Welcome To Your Brain

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 What
can learning about the brain teach
us about how we learn?
 How
can examining our own dispositions
help us achieve a better understanding
of how we learn?
 How
can we develop strategies to help us
with the process of learning?
1. What do you think you know about your
learning and brain?
2. What questions or puzzles do you have?
3. What does the topic make you want to
explore?
For each metaphor, ask yourself....
 What
are some things that you believe
about the brain that the metaphor
captures?
 What
are some implications about you as
a learner that follow from this metaphor?
 Can
you come up with your own
metaphor for learning and the brain?
 In
what way does your metaphor capture
your thinking about the brain?
 Food, water, nutrition, sleep
and exercise are critical to
learning.
 We
are “holistic” learners the body and mind interact
• We are products of genetics and experience
• The brain works better when facts and skills
are embedded in real experiences
 The
brain’s priority is always survival - at
the expense of higher order thinking
 Stress
level
should be kept to a manageable
 Provide
opportunities to make changes to
your life
 Have
high, but reasonable expectations
 Each
person seeks to make sense out
of what he/she sees or hears
 Capitalize
on this quality!
• Present ideas, experiences that may NOT
follow what one expects:
 Speculate
 Experiment
• Question
• Hypothesize
 Tie
learning to prior knowledge
 Use
thinking routines and reflect on your
own thinking
 Start
from the “big” questions to be
answered.
•The brain develops better in concert with
others
•When learners have to talk to others about
information, they retain the information
longer and more efficiently!
•Make use of small groups,
discussions, teams, pairings, and
question and answer situations
 Retrieval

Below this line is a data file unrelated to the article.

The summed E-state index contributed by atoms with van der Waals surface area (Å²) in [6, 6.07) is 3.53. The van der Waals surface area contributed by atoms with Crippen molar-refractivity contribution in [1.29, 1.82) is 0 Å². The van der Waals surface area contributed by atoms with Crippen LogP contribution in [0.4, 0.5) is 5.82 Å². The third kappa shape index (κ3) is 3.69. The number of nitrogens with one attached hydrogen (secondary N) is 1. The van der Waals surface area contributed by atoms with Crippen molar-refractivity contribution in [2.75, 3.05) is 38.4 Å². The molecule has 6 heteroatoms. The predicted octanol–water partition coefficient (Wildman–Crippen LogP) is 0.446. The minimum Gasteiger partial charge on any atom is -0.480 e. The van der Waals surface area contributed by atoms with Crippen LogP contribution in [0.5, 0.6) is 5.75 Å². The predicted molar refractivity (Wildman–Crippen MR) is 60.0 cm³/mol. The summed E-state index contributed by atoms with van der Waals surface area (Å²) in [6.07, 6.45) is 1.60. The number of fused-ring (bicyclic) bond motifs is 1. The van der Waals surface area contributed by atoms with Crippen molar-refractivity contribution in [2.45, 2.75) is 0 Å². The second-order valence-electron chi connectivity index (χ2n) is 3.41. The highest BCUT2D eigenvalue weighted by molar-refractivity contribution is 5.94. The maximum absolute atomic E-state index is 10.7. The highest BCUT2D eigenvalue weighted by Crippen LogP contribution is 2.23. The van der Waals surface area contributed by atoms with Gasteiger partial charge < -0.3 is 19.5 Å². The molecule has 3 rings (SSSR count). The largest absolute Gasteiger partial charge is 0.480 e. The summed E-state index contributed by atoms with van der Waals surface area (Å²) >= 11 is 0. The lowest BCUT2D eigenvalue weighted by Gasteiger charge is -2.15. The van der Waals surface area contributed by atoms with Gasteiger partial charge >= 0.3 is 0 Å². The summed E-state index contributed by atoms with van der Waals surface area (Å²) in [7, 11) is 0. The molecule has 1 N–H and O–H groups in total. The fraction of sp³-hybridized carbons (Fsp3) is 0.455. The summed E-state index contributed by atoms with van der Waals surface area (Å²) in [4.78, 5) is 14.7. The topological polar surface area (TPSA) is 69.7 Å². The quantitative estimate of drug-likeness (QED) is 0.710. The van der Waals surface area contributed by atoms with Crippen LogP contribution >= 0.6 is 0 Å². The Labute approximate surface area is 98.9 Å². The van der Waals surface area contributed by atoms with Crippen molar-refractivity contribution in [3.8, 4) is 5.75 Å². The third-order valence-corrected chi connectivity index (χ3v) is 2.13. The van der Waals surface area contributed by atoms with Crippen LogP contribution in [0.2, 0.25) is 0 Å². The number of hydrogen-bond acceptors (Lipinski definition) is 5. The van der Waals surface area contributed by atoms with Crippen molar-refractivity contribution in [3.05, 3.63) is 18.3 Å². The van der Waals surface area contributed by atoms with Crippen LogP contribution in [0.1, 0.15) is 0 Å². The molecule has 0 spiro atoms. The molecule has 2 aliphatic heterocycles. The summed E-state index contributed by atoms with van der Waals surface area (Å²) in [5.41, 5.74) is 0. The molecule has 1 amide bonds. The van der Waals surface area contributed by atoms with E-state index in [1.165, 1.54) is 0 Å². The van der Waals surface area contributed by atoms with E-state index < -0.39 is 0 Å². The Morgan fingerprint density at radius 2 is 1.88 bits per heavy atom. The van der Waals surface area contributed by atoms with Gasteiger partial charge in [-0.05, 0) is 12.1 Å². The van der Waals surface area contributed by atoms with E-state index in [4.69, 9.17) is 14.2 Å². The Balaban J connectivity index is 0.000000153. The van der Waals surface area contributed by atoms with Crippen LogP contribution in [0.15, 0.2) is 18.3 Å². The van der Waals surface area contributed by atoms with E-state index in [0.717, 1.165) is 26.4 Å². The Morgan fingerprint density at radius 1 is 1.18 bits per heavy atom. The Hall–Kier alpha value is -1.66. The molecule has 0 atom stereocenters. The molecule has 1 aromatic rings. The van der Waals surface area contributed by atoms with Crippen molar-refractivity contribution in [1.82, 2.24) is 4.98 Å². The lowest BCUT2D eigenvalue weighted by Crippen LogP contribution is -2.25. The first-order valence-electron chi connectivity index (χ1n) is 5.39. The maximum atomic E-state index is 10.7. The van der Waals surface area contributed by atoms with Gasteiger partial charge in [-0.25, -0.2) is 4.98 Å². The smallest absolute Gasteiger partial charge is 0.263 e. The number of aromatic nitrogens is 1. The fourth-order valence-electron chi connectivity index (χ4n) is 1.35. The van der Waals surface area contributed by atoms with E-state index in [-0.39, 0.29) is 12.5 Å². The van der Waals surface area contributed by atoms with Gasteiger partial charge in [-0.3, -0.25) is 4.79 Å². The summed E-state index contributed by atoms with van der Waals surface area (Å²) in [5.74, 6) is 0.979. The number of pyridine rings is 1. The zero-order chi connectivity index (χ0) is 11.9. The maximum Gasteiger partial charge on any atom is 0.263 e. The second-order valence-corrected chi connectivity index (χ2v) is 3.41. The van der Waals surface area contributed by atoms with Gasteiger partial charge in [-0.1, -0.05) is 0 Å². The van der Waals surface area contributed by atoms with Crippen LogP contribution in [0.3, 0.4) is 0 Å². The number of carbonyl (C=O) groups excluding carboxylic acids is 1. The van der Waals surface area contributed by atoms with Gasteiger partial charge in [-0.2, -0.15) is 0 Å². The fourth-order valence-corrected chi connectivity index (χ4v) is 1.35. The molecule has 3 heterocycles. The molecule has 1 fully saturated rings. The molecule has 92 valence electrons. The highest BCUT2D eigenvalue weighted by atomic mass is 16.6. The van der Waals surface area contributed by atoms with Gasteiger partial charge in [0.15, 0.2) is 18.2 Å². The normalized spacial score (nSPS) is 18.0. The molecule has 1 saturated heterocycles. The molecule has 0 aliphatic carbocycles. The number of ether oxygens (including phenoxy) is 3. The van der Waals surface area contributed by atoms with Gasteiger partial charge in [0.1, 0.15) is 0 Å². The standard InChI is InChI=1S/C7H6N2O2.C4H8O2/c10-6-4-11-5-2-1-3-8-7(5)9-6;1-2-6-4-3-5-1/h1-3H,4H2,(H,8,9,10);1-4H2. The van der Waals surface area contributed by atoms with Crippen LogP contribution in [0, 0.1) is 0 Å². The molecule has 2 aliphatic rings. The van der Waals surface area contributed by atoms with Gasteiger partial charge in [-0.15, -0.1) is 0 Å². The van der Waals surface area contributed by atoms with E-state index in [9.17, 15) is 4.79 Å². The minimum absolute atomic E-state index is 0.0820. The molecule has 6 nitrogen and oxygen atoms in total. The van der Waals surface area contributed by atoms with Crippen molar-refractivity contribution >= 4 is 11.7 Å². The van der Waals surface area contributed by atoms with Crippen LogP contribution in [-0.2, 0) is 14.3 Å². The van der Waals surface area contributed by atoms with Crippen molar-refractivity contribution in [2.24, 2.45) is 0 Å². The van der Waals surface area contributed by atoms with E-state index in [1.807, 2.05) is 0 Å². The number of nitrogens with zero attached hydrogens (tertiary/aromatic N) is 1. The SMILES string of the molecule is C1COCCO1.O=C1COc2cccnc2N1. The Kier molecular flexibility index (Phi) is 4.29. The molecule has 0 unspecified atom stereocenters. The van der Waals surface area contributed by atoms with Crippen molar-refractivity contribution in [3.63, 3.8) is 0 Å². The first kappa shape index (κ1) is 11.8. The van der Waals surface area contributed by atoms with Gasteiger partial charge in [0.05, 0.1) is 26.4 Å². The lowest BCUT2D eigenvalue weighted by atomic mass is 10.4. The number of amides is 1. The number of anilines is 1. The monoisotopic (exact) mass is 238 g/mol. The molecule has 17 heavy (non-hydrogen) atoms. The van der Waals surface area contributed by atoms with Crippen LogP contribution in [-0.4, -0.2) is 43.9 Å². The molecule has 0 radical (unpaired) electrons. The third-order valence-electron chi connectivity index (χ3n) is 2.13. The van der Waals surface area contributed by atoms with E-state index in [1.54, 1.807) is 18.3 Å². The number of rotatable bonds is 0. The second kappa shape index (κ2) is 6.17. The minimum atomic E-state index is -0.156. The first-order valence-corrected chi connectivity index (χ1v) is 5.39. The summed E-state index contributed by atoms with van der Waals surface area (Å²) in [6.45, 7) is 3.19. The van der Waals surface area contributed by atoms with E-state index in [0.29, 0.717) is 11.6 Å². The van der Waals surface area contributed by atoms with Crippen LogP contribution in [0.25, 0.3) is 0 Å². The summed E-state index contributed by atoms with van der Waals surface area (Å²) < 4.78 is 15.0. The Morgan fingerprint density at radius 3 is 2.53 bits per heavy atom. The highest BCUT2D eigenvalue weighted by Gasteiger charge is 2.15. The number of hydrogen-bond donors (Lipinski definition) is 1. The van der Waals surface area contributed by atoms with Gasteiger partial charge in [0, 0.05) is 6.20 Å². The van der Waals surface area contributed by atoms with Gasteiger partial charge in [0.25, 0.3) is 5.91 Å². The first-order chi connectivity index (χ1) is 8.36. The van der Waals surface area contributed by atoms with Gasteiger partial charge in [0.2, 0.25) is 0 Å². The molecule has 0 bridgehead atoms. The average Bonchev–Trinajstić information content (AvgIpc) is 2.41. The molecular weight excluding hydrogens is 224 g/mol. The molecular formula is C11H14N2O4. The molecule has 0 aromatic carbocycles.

often depends upon how the
information was stored.
 Relevancy
retrieval
is one key to both storage and
 Connect
to what you know, what you are
interested in
 Provide
examples



When objects and events are registered by several
senses, they can be stored in several interrelated
memory networks.
This type of memory becomes more accessible and
powerful.
Conversation helps us link ideas/thoughts to our
own related memories. Students need time for this
to happen!!
•
•
•
•
Storytelling
Debates
Simulations
Games
- Conversations
- Role playing
- Songs
- Films




Define the “gist” - OVERVIEW
Sequence events
Plot out pictorially the information
Tell the information to others in own
words - TALK
• Peer teaching/tutoring


Amplify by giving examples
Use multiple parts of the brain
(emotional, factual, physical)
• Auditory, Visual, Kinesthetic
• Combine

Use color effectively
• Yellow and orange as attention-getters

Brain is malleable, our experiences help shape
it.

It is like a muscle – the more you exercise it, the
stronger it becomes.


Every time you try hard and learn something
new, your brains form new connections that ,over
time, make you more clever.
Intellectual development is not the natural
unfolding of intelligence, but rather the
formation of new connections brought through
EFFORT & LEARNING!
If you were to write a headline to capture
the core of your learning over the past 6
seminars, what would that headline be?
Reflect upon your own thinking about Learning and
the Brain. How Has Brain Research Influenced Your
Approach to Learning?
Draw a Mind Map.
 What
can learning about the brain teach
us about how we learn?
 How
can examining our own dispositions
help us achieve a better understanding
of how we learn?
 How
can we develop strategies to help us
with the process of learning?





Society for Neuroscience http://www.sfn.org/
Short guides and articles from the New Scientist site about the brain:
http://www.newscientist.com/channel/being-human/brain
Thinking Routines & Visible Thinking
http://pzweb.harvard.edu/vt/VisibleThinking_html_files/VisibleThinking1.html
Neuroscience for Kids http://faculty.washington.edu/chudler/introb.html
The Brain from Top to Bottom
http://thebrain.mcgill.ca/flash/index_d.html

The DANA Foundation http://www.dana.org

The Triune Brain http://www.psycheducation.org/emotion/triune%20brain.htm

Secret life of the brain: 3D tour http://www.pbs.org/wnet/brain/3d/index.html

How Memory Works http://www.pbs.org/wgbh/nova/sciencenow/0407/02.html
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